Causes of Rosacea: Bibliography

Below is a bibliography of research into the causes of rosacea cited in this section.

1. Yamasaki K, DiNardo A, Bardan A, et al. Increased serine protease activity and cathelicidin promotes skin inflammation in rosacea. Nature Medicine 2007;13:975-980.

2. Muto Y, Wang Z, Vanderberghe M, Two A, Gallo RL, Di Nardo A. Mast cells are key mediators of cathelicidin-initiated skin inflammation in rosacea. Journal of Investigative Dermatology doi:10.1038/jid.2014. May 20, 2014.

3. Navarini AA, Meller S, Gilliet M, Conrad C. Antimicrobial peptide-DNA complexes are implicated in initial pathogenesis of rosacea. Journal of Investigative Dermatology 2010;130S1:13.

4. Schwab VD, Sulk M, Seeliger S, et al. Neurovascular and neuroimmune aspects in the pathophysiology of rosacea. Journal of Investigative Dermatology Symposium Proceedings 2011;15:53-62.

5. Wladis EJ, Carlson JA, Wang MS, Bhoiwala DP, Adam AP. Toll-like receptors and vascular markers in ocular rosacea. Ophthalmic Plastic and Reconstructive Surgery 2013;29:290-293.

6. Wladis EJ, Iglesias BV, Adam AP, Gosselin EJ. Molecular biologic assessment of cutaneous specimens of ocular rosacea. Ophthalmic Plastic and Reconstructive Surgery 2012;28:2460-250.

7. Seeliger S, Buddenkotte J, Schmidt-Choudhury A, Rosignoli C, Shpacovitch V, et al. Pituitary adenylate cyclase activating polypeptide: an important vascular regulator in human skin in vivo. American Journal of Pathology 2010;177:2563-2575.

8. Seiffert K, Ding W, Wagner JA, Granstein RD. ATPγS enhances the production of inflammatory mediators by a human dermal endothelial cell line via purinergic receptor signaling. Journal of Investigative Dermatology 2006;126:1017-1027.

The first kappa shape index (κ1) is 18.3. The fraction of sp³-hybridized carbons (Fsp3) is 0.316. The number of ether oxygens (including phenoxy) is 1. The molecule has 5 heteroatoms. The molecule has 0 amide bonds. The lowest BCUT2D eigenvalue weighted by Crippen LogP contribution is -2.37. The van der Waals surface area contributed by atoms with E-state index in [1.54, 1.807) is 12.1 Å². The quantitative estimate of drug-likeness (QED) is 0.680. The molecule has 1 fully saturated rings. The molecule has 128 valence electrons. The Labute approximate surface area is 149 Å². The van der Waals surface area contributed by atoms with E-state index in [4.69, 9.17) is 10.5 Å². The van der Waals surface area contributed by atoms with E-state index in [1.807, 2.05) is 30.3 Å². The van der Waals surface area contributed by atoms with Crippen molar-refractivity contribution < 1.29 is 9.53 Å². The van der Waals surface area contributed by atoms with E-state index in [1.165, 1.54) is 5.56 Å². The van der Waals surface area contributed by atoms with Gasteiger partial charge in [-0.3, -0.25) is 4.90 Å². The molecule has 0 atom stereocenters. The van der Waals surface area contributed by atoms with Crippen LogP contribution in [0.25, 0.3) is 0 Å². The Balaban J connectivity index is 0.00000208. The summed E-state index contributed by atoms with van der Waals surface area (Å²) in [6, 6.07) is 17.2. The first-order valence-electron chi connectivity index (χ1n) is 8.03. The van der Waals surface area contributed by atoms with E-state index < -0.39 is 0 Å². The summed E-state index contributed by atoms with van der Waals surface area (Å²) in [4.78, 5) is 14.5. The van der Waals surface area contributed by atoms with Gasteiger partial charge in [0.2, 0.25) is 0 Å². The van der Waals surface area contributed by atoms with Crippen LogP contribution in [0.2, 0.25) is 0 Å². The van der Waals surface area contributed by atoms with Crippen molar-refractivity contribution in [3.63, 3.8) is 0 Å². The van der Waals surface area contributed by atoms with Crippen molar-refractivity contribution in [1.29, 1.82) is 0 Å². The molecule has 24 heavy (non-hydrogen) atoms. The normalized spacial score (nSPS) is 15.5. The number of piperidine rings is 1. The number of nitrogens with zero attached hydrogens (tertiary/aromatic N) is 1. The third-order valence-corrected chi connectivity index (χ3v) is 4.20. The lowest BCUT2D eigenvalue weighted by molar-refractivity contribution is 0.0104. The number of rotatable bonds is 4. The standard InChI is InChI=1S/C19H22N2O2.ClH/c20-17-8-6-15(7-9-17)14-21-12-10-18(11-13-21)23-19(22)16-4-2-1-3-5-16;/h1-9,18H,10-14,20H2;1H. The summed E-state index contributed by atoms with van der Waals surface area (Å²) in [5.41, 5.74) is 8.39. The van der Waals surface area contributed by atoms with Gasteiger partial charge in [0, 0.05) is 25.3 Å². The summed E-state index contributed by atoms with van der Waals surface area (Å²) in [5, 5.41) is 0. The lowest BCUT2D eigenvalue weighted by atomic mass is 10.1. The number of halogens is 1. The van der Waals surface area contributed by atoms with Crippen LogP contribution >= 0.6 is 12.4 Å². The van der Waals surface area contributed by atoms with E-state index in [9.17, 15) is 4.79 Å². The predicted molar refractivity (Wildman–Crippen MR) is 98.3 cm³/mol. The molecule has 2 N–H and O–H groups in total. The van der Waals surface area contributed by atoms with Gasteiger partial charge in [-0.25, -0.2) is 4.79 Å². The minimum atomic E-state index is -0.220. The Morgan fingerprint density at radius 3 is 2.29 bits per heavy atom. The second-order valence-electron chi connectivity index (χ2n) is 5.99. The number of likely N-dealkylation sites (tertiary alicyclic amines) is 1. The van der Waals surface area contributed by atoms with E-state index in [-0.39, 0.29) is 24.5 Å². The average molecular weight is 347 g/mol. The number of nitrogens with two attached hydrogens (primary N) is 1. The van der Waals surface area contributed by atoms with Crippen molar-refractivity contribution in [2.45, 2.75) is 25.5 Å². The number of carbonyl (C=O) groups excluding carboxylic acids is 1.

9. Stohl LL, Zang JB, Ding W, Manni M, Zhou XK, Granstein RD. Norepinephrine and adenosine-5’-triphosphate synergize in inducing IL-6 production by human dermal microvascular endothelial cells. Cytokine 2013;53:605-612.

10. New study shows heat increases nerve activity. Rosacea Review Spring 2013.

11. Kosmadaki MG, Yaar M, Arble BL, Gilchrest BA. UV induces VEGF through a TNF-alpha independent pathway. Federation of American Societies for Experimental Biology Journal 2003;17:446-448.

12. Yamasaki K, Gallo RL. The molecular pathology of rosacea. Journal of Dermatological Science 2009;55:77-81.

13. Mite infestation mimics rosacea. Rosacea Review Summer 2003.

14. Forton FM. Papulopustular rosacea, skin immunity and Demodex: pityriasis folliculorum as a missing link. Journal of the European Academy of Dermatology and Venereology 2012;26:19-28.

15. Lacey N, Delaney S, Kavanagh K, Powell FC. Mite-related bacterial antigens stimulate inflammatory cells in rosacea. British Journal of Dermatology 2007;157:474-481.

16. Whitfeld M, Gunasingam N, Leow LJ, Shirato K, Preda V. Staphylococcus epidermidis: a possible role in the pustules of rosacea. Journal of the American Academy of Dermatology 2011;64:49-52.

17. Weinstock LB, Steinhoff M. Rosacea and small intestinal bacterial overgrowth: prevalence and response to rifaximin. Journal of the American Academy of Dermatology 2013;68:875-876.

18. Researchers report interim results of studies funded by NRS members. Rosacea Review Summer 2013.

19. Sulk M, Seeliger S, Aubert J, Schwab VD, Cevikbas F, et al. Distribution and expression of non-neuronal transient receptor potential (TRPV) ion channels in rosacea. Journal of Investigative Dermatology 2011;132:1253-1262.

20. New study identifies cause of flushing. Rosacea Review Winter 2010.

21. Ni Raghallaigh S, Bender K, Lacey N, Brennan L, Powell FC. The fatty acid profile of the skin surface lipid layer in papulopustular rosacea. British Journal of Dermatology 2012;166:279-287.

Read more:
Introduction
Innate immune system
Neurovascular system
Vascular changes
Demodex mites & microbes
Genetics
Other theories

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